Santos attempts to lead a people's revolt in Colombia to overthrow the oppressive El Presidente. When his revolt fails and he is killed, his sister Christina goes to New York to find McBain... See full summary »
Maria Conchita Alonso,
Michael Joseph DeSare
Following the suicide of an elderly Jewish man, a journalist in possession of the man's diary investigates the alleged sighting of a former SS captain, who allegedly commanded a concentration camp during WWII.
Jamie Shannon is a soldier of fortune -- a mercenary who will stage a coup or a revolution for the right price. He is hired by British mining interests to scout out Zangaro, a small African nation with rich mineral deposits but a brutal and xenophobic dictatorship. Arrested soon after his arrival, Shannon is imprisoned as a spy, badly beaten, and tortured. While in prison he meets one of the country's leading intellectuals, Dr. Okoye, also imprisoned by the regime. Eventually released, he returns to London and is subsequently offered to opportunity to secretly invade Zangaro's capital and lead a military coup. Shannon accepts, but quietly has his own agenda to pursue. Written by
John Irvin had previously filmed amidst real life battles when he worked in a television news crew in Vietnam during the 1960s. Irvin once said: "Unlike most young film directors, I've been in battle. Throughout the sixties I went to various war zones and I met numerous mercenaries in Algeria and South East Asia, so I had my own personal strings to draw on. I would say our depiction of mercenaries is pretty accurate. We talked to a lot of mercenaries and were able to get a lot of information from them about how they would have handled the operation." See more »
The scene at the railway station is set at London's Liverpool Street, made obvious by the Great Eastern Hotel prominently in the background. However, the station announcement says the train is for Rugby, Leicester, Loughborough, Nottingham and Sheffield. Trains do not go from Liverpool Street station to these destinations and did not at the time the film was set. A likelier station for such departure would have been St Pancras. See more »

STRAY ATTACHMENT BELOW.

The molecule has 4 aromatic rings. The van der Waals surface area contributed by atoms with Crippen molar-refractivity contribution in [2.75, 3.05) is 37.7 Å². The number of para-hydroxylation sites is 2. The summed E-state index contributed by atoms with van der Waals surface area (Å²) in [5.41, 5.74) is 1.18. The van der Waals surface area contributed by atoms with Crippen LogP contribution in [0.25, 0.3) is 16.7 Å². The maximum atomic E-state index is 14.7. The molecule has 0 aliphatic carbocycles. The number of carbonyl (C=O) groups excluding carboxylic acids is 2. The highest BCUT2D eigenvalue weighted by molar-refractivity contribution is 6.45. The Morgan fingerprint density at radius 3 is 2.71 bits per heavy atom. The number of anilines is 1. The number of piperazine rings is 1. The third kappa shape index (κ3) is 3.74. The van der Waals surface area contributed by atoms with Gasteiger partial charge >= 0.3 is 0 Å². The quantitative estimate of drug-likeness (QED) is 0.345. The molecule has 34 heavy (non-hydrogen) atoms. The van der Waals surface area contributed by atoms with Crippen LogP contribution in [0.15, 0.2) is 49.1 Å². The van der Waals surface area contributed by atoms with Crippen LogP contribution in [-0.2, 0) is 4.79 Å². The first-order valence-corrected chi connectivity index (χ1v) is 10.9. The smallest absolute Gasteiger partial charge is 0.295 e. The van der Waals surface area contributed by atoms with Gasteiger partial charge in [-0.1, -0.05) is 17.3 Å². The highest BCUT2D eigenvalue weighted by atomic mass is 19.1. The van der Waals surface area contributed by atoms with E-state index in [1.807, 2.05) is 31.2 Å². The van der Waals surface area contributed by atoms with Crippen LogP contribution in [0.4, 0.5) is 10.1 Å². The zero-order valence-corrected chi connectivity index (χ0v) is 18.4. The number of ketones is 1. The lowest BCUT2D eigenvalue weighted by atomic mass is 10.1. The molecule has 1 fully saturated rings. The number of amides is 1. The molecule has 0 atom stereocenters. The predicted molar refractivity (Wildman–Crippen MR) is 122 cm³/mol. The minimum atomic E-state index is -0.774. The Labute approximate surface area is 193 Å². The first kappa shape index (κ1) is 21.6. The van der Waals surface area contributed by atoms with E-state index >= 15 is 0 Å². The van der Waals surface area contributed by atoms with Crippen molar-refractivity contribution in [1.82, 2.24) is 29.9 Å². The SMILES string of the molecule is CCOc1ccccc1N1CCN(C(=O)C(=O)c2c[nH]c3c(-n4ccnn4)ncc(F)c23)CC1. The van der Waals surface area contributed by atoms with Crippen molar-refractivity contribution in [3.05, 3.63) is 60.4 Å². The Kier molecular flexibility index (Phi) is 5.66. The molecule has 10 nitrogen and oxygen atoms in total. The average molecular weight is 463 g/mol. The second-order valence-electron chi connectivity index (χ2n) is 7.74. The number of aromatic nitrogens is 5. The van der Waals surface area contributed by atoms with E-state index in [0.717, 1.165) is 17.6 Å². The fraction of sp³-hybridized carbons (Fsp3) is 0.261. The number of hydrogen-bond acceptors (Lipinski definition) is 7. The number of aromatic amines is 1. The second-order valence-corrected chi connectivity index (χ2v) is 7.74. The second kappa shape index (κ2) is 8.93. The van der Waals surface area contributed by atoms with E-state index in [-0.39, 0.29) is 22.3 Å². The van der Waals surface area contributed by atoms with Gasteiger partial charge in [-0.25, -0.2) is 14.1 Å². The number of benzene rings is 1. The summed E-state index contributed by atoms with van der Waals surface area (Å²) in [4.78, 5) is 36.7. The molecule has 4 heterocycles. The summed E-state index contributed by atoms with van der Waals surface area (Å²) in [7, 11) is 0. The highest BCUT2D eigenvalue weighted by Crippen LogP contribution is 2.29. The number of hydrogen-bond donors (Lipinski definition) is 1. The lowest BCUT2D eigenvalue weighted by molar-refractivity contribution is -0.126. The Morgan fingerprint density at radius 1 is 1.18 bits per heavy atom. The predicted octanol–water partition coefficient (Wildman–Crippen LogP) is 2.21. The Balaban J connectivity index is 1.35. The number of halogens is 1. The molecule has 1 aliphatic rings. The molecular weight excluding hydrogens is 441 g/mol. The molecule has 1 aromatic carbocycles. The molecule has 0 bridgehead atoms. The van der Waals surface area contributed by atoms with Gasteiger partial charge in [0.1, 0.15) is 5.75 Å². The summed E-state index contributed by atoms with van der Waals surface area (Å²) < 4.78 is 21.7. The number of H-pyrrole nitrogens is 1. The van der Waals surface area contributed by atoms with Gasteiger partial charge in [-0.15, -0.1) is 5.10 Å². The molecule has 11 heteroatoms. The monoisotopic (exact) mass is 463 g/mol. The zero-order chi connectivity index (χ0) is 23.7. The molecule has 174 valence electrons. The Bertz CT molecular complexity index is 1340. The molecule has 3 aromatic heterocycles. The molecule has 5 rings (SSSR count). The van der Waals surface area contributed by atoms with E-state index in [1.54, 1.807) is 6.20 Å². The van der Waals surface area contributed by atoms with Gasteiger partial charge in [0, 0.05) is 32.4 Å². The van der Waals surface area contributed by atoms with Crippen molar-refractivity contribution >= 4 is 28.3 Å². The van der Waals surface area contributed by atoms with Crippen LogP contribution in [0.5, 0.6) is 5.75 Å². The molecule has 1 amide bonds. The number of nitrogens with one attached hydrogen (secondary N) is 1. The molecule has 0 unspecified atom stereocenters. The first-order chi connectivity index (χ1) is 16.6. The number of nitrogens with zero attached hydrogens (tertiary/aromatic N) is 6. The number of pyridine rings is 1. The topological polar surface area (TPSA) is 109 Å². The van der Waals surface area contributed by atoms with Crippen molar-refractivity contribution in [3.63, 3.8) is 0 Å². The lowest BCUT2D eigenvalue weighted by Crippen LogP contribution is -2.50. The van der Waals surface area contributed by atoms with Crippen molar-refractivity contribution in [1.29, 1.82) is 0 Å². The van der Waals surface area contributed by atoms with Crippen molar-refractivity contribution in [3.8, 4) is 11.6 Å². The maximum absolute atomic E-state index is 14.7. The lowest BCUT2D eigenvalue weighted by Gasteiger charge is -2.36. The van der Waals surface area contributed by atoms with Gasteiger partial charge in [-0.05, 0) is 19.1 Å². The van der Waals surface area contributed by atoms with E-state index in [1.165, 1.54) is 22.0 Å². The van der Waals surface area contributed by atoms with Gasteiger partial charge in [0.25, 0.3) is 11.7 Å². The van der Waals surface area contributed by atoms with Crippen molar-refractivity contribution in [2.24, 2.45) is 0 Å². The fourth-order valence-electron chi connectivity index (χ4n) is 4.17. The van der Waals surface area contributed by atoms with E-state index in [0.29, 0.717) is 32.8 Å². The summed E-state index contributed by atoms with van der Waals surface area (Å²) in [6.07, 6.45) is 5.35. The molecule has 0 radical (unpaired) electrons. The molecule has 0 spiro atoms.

[raising his glass in a toast]
Vive la mort ! Vive la guerre ! Vive le sacré mercenaire !
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That is, not for those with child like tastes. If you require non-stop action ... move along. The characters are set up nicely and Walken is just too cool, I think it's his best performance. Most of his fans don't know about this movie but it's a gem. There are a few scenes I would have left on the cutting floor but they can be overlooked. There's a scene with his doctor that is worth watching the whole movie over. But there's plenty more. There's good dialog, nice scenery, some action and some characters you actually care about. This is not an assault on your senses; you will have to pay attention to enjoy it. But it will be worth your time. If you are a fan of Christopher Walken, then it will be well worth your time.
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